A Nakshatra Story

SOTA
Astrology Conference Review: SOTA
October 11, 2018

A Nakshatra Story

Nakshatras

There's 27 Nakshatras!

Nakshatras

There’s 27 Nakshatras!

Nakshatras.
I mean, what on earth does that mean?
When I was doing the FAS diploma, I forbade myself from taking any other astrology course until I finished the diploma. It nearly drove me crazy but since completing the course a couple of years ago, I’ve done a course on Hellenistic astrology and took Deb Houlding’s horary and electional courses. Still thirsty, I’ve been eyeing up Vedic astrology.
I don’t think we live in a world where astrologers can afford to be separated. We need to understand each other in order to endure the slings and arrows of outrageous scepticism. My good friend Mj Patterson recently did an interview with me and I had quite a lot to say about this.

A New Outlook

I was slightly put off Vedic astrology mainly because it just seemed so complicated (all those complicated words, the sidereal system, what the hell is a Nakshatra)–yeah, you see where I’m going with all of this.
Vedic astrology is more lunar based than Western astrology, which is solar focused. There are many culturally-based differences too.
Nakshatras

Me and my astro brother Ian Waisler

When I was in Cape Town, I started studying Vedic astrology more seriously. A copy of Dennis Harness’ book, “The Nakshatras” was sitting on the counter at the house we were staying in so I picked it up.

My astro buddy Ian Waisler was sitting next to me. Suddenly, I just really wanted to get a grip on Vedic astrology and said so out loud. Ian and I began looking at each Nakshatra, writing the keywords, the ruling planet and the tropical zodiac position. Ian piped up and told me that the Nakshatras measure out the distance the Moon travels in one day. And BOOM, I’m hooked.
The next thing I did was a little mnemonic device (this was followed by some shopping in Cape Town with Ian) to help me remember the order of the Nakshatras. There’s 27 of them and no, I haven’t mastered the Hindi word for them but I’m working on it.
By the way–and I’m sorry if this takes away from the Nakshatra story–but please don’t nick my stuff without asking. It’s rude. If you’d like to use the story, just leave a little comment and then I won’t mind. My natal Moon is in the Magha Nakshatra after all.
So without further ado. . .here’s the Nakshatra story:

The Nakshatra Story

A man brought a horse’s head in the hope he could score some Yoni. But as he journeyed, he was distracted by a flame and took a chariot to a castle that displayed an antelope’s head and a human head. With his quiver of arrows, he was able to protect the udder of a cow from a coiled serpent.
In the meantime, a woman passing by in a palanquin returned home and took her infant from a swinging hammock and placed the child on a bed but as she stood up, she stubbed her toe on the legs of the cot. Instead of swearing, she opened her hand and in the palm of her hand was a pearl and a piece of coral. She stood in the archway of her home and sat in the lotus position. While fiddling with her earring, she saw the roots of a plant. It was a hot day so she used a fan to cool herself. There was an elephant’s tusk near her and she put it to her ear and heard a musical drum. The cadence made her imagine an empty circle. When she opened her eyes, she caught a glimpse of a sword, resting on the back two legs off a cot, piercing the drum.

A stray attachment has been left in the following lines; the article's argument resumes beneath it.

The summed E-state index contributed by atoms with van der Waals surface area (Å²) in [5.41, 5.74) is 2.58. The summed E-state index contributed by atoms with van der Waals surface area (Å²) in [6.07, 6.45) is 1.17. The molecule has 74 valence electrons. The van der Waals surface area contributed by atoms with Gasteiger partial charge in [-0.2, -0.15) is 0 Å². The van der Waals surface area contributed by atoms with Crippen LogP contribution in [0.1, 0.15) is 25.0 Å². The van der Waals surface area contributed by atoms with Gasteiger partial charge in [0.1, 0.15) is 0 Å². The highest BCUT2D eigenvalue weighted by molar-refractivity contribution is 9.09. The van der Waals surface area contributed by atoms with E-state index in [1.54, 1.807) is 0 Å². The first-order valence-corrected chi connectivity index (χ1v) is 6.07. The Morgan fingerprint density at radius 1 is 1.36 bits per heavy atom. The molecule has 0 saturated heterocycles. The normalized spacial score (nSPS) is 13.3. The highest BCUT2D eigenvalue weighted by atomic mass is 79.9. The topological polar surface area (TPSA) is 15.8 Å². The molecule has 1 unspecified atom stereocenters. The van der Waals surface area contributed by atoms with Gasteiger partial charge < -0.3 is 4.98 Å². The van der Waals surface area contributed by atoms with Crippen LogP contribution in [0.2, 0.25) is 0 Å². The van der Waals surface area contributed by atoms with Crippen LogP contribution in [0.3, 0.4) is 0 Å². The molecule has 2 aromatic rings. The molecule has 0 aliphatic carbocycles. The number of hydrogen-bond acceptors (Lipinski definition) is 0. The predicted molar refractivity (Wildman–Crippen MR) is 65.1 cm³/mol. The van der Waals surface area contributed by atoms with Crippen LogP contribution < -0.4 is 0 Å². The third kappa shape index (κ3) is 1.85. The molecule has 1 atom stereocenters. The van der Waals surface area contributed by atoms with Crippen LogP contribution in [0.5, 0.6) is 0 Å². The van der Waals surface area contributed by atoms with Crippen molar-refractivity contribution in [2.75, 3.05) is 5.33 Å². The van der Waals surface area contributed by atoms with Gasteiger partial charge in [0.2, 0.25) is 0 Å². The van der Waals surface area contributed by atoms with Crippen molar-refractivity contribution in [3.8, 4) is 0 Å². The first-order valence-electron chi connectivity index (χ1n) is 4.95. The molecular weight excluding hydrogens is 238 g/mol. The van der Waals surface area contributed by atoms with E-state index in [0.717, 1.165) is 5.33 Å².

The Hindi Names

Here are the Hindi Nakshatras to match the English symbols:
Horse’s head: Ashwini
Yoni: Bharani
Flame: Krittika
Chariot: Rohini
Antelope’s Head: Mrigshira
Human Head: Ardra
Quiver of Arrows: Punarvasu
Udder of a cow: Pushya
Coiled serpent: Ashlesha
Palanquin: Magha
Swinging Hammock: Purva Phalguni
Legs of a cot: Uttara Phalguni
Palm of the Hand: Hasta
Pearl: Chitra
Coral: Swati
Archway: Vishakha
Lotus:Anuradha
Earring: Jyeshtha
Roots of a plant: Mula
Fan: Purva Ashadha
Elephant’s Tusk: Uttara Ashadha
Ear: Shravana
Musical Drum: Dhanishtha
Empty Circle: Shatabhisha
Sword: Purva Bhadrapada
Back two legs of a cot:Uttara Bhadrapada
Drum: Revati

By happy coincident (like I believe in coincidences), I’ve just found out that it’s Dennis Harness’ Shasti Purti Puja! A great celebration of the year when Jupiter and Saturn make their return in the natal chart at the same time. If you are familiar with my work, then you will know that I regard this conjunction as the entering of Wisdom. I’m so delighted to discover this is celebrated in such a magnificent way in Jyotish–as it should be!! What a great and dare I say Divine validation of the commencement of my Vedic studies. Komilla Sutton, I will get to your book next xx

Update!!

Nakshatra Harness

Meeting Dennis Harness with my other astro brother Ehsan Khazeni of Iran at the ISAR conference in 2016

I got to meet (and even have dinner with) the wonderfully charming Dennis Harness at the International Society for Astrological Research conference in Costa Mesa, California, 2016.

Both Dennis and Ehsan are coming to the IVC Conference in India 2020.

Of course this is a great opportunity to meet new people and to gain a new perspective on the ancient art of astrology.

 

Alex Trenoweth
Alex Trenoweth
Alex Trenoweth, MA, DFAstrolS is an astrologer, teacher and author of "Growing Pains", "The Wolf You Feed" and the soon-to-be-released "Mirror Mirror" by The Wessex Astrologer. She travels across the globe lecturing on the topic of Astrology and Education. In 2015, she was voted "Best International Astrologer" for her innovative research on astrology and adolescence. Her work has been published in major astrological magazines around the world such as Dell Horoscope, the International Society of Astrological Research, the Organization for Professional Astrologers and she is co-editor of "Constellation News", one of the largest astrological magazines on the planet.

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